Monday, January 30, 2017

More Questions about Some People's Future

From a Times story about the new factory work:
When the German engineering company Siemens Energy opened a gas turbine production plant in Charlotte, N.C., some 10,000 people showed up at a job fair for 800 positions. But fewer than 15 percent of the applicants were able to pass a reading, writing and math screening test geared toward a ninth-grade education.

“In our factories, there’s a computer about every 20 or 30 feet,” said Eric Spiegel, who recently retired as president and chief executive of Siemens U.S.A. “People on the plant floor need to be much more skilled than they were in the past. There are no jobs for high school graduates at Siemens today.”

Ditto at John Deere dealerships, which repair million-dollar farming machinery filled with several dozen computers. Fixing tractors and grain harvesters now requires advanced math and comprehension skills and the ability to solve problems on the fly. “The toolbox is now a computer,” said Andy Winnett, who directs the company’s agricultural program at Walla Walla Community College in Washington.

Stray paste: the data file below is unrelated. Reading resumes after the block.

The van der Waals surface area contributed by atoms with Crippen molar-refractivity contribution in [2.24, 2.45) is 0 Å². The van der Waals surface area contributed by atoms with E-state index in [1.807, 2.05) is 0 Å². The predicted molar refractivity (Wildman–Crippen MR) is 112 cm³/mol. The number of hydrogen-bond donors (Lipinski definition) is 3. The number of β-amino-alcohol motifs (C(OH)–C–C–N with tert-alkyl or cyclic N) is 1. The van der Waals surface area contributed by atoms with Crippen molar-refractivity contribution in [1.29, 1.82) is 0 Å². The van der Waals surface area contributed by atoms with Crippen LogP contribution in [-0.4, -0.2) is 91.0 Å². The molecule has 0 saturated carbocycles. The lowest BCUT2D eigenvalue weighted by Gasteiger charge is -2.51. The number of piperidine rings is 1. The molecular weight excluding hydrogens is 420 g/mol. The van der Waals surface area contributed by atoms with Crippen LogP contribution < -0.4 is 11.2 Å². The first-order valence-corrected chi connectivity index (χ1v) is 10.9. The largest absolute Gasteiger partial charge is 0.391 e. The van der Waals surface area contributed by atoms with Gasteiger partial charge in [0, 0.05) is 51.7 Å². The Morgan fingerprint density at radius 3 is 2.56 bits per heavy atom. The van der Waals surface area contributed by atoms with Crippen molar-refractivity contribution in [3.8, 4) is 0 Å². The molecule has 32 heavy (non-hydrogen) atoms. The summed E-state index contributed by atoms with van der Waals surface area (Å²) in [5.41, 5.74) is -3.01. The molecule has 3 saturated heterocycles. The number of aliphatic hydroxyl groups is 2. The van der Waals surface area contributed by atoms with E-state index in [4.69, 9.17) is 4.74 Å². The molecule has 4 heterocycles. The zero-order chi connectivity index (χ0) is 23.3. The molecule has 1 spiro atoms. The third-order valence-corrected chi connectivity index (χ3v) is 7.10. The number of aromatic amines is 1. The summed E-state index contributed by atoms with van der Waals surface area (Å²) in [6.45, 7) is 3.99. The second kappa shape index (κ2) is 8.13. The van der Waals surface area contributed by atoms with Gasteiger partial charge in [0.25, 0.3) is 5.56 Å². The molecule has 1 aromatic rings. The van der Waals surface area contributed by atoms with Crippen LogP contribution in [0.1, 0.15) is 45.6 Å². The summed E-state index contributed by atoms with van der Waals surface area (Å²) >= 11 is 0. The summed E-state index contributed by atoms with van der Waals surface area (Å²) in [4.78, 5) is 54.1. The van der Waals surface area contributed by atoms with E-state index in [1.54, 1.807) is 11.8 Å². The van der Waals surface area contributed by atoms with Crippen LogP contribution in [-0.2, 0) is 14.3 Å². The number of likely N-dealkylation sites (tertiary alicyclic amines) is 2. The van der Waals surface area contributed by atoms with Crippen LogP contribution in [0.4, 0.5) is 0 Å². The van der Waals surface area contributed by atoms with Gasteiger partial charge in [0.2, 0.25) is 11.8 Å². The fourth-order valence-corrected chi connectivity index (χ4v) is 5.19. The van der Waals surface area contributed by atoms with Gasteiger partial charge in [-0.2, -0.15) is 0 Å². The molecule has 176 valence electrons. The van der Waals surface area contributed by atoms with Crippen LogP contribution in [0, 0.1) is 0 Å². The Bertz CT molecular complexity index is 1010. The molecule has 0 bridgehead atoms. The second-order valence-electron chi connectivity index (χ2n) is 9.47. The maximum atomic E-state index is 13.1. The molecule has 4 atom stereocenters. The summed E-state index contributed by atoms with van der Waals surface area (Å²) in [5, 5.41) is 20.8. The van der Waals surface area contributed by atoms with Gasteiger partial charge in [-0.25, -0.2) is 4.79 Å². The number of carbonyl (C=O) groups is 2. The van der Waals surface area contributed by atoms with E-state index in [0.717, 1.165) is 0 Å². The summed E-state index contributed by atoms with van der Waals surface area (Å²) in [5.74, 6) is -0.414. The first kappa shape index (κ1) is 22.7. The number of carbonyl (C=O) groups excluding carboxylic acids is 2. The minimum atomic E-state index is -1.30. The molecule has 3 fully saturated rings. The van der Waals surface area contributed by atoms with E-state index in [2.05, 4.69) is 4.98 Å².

Obviously not every factory job requires such skills, but more and more do. Things are going to get ever rougher for the 85% who can't pass that test.

1 comment:

G. Verloren said...

I absolutely believe that "computer literacy" is going to transform in a surprisingly short frame of time to become just "literacy".

Typing is going to supplant writing. Knowing how to interface with computers quickly and easily, and having the capability to readily adapt to unfamiliar interface configurations when encountered, will become just as vital as knowing the alphabet and being able to spell with it.

And the above actually assumes we don't make major advances in brain-computer interfacing any time soon, which is something we're actually already seeing very promising work on, particularly in the subfield of indirect neural connections.

Capitalism is not going to be able to survive the march of progress. Human labor is going to become more and more worthless, and energy production is going to be cheaper and easier. We're going to have to transition away from an economic system that relies so incredbly on human labor outside of highly skilled fields.